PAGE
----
Google officially opened the doors to its online music-download store on Wednesday, joining a competition with Apple's iTunes and Amazon's MP3 shop. Artists providing exclusive tracks for the occasion included the Rolling Stones, Pearl Jam, Coldplay, Busta Rhymes, and Tiësto. The early reception from the technology press has been positive, though without the exuberance that tends to accompany the launch of a product from rival Apple.
Google Music Beta had already been enabling users to upload up 20,000 songs from their personal collections to the cloud, to stream from any location. The non-beta launch of the service will allow users to buy MP3s from a selection of more than 13 million tracks, offered by a wide range of major-label and indie partners — though, conspicuously, not yet Warner Music. As the Economist puts it: "It will be tough for Google to dislodge Apple from its digital throne. Yet it would be a mistake to underestimate it."
New users of the service can get their Google Music collections started with exclusive freebies from several high-profile acts. The Rolling Stones will be making six previously unreleased concerts available on Google Music in the months ahead, and one, Brussels Affair (Live, 1973), can be downloaded now. Pearl Jam's contribution is a live album from the band's show in Toronto on September 11, 2011. Coldplay, meanwhile, are sharing a live recording of "Every Teardrop Is a Waterfall," a five-track live EP from a recent Madrid concert, and a "Paradise" remix by Tiësto, the Dutch super-DJ.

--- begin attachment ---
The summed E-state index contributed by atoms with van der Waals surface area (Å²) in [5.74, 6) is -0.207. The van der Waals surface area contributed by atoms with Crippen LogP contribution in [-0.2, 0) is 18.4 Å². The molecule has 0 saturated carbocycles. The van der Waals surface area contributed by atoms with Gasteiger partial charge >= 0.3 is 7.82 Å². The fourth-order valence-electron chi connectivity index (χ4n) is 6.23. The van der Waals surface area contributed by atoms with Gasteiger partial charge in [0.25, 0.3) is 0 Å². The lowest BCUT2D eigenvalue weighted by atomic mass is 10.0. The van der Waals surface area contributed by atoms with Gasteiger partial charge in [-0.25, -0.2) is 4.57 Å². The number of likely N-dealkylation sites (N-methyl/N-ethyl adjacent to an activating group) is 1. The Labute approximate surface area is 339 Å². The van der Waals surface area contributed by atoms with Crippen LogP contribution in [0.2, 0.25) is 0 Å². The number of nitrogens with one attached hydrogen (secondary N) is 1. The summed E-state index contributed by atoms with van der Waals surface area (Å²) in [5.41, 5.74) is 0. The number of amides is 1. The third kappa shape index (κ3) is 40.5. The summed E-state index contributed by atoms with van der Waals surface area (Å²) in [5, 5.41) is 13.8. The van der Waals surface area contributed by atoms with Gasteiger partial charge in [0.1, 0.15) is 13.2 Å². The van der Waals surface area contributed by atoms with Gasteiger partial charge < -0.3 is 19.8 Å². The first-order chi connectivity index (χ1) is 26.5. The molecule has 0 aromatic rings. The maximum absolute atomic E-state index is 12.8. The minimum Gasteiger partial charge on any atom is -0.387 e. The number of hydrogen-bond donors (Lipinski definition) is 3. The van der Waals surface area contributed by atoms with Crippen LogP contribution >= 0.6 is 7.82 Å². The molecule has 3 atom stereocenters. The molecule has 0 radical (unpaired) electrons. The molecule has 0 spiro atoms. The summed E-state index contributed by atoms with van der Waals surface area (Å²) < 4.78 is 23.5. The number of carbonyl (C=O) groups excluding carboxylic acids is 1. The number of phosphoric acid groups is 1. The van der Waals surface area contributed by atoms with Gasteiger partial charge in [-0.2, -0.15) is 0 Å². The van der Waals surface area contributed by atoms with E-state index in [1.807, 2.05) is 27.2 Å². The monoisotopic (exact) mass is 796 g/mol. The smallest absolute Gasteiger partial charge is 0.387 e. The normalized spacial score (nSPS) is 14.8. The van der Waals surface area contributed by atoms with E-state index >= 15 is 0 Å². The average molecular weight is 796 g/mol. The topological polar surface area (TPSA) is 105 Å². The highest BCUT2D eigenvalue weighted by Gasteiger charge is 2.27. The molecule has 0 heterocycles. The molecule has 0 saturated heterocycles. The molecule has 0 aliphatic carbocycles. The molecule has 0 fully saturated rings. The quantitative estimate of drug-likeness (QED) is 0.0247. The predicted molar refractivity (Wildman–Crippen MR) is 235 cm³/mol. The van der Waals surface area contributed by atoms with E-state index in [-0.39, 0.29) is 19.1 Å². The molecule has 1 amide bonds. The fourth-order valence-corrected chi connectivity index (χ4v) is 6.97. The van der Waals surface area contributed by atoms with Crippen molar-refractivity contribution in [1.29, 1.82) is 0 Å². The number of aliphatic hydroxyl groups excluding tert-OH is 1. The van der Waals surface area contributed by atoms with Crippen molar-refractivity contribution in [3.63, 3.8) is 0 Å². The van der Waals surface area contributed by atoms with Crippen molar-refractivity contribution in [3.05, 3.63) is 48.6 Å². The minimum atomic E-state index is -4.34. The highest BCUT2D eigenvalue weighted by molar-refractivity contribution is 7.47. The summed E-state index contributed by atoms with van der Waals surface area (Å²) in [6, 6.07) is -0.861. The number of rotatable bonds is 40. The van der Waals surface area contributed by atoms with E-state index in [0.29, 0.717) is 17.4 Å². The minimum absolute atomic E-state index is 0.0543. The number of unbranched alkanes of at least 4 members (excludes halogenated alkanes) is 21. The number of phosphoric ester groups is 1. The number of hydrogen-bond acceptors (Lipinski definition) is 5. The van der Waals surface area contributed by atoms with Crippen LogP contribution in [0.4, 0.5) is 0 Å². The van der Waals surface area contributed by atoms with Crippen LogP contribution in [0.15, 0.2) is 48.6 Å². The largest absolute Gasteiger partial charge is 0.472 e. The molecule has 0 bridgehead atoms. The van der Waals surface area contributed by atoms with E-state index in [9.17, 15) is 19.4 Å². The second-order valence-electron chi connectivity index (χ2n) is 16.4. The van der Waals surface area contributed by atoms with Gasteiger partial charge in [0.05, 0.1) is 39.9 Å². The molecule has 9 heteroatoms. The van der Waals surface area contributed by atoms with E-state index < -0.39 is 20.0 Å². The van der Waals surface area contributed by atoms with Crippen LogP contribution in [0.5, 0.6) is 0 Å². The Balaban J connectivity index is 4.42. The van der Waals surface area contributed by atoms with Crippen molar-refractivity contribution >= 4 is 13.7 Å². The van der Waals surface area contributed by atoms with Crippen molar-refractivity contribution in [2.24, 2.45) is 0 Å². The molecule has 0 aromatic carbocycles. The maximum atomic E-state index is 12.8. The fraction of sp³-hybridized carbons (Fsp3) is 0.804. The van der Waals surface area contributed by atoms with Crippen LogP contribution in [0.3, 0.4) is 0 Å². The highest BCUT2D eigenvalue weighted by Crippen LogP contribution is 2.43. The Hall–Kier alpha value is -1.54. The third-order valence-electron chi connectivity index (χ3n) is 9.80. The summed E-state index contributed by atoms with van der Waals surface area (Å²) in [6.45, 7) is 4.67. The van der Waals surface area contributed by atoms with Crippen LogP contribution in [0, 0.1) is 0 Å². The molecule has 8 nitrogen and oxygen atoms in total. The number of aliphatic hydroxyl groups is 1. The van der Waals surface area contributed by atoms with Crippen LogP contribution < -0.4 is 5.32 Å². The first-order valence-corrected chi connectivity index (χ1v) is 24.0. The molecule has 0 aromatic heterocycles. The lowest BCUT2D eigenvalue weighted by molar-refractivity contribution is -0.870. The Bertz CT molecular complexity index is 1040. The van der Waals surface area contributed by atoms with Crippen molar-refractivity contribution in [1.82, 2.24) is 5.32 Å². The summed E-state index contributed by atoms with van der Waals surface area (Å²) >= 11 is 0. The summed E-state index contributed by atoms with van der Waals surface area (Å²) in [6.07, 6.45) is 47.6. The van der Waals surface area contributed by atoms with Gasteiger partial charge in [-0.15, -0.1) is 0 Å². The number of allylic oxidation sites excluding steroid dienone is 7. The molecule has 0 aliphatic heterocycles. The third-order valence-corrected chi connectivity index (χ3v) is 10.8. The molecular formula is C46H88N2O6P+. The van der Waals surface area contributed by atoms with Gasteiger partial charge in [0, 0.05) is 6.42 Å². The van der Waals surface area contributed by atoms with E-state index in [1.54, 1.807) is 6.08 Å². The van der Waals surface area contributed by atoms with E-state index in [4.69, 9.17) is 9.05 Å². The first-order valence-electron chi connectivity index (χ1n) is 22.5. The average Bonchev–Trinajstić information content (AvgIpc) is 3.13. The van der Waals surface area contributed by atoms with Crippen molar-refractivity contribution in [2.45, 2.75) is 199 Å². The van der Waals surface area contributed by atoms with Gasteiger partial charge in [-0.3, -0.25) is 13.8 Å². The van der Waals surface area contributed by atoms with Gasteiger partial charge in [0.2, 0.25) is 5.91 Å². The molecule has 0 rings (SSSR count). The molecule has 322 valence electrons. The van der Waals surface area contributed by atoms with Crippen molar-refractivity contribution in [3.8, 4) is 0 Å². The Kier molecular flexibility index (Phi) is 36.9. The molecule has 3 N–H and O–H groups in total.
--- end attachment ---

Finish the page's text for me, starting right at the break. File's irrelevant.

Of course, Google Music's free offerings aren't limited to guitar rock. Busta Rhymes' new single, Chris Brown collaboration "Why Stop Now," is also available. Tiësto is offering new mix "What Can We Do?," with singer Anastacia. Shakira fans can download a live EP from a recent Paris show, plus her new single "Je L'Aime à Mourir." Dave Matthews Band are adding albums from two live concerts. All of the above releases are free.
As MTV News notes, the lack of a deal with Warner means Google Music users won't be able to purchase tracks by artists including Green Day, Wiz Kahlifa, Gucci Mane, and Mastodon. But Google Music has a connection to the Google+ social networking platform. When users buy a track from the Google Music store, they can share streams with friends for free via Google+. It remains to be seen whether the "pluses" will outweigh the minuses, but for now, consumers can hope that a bit more competition in the digital-music marketplace will play out to our benefit.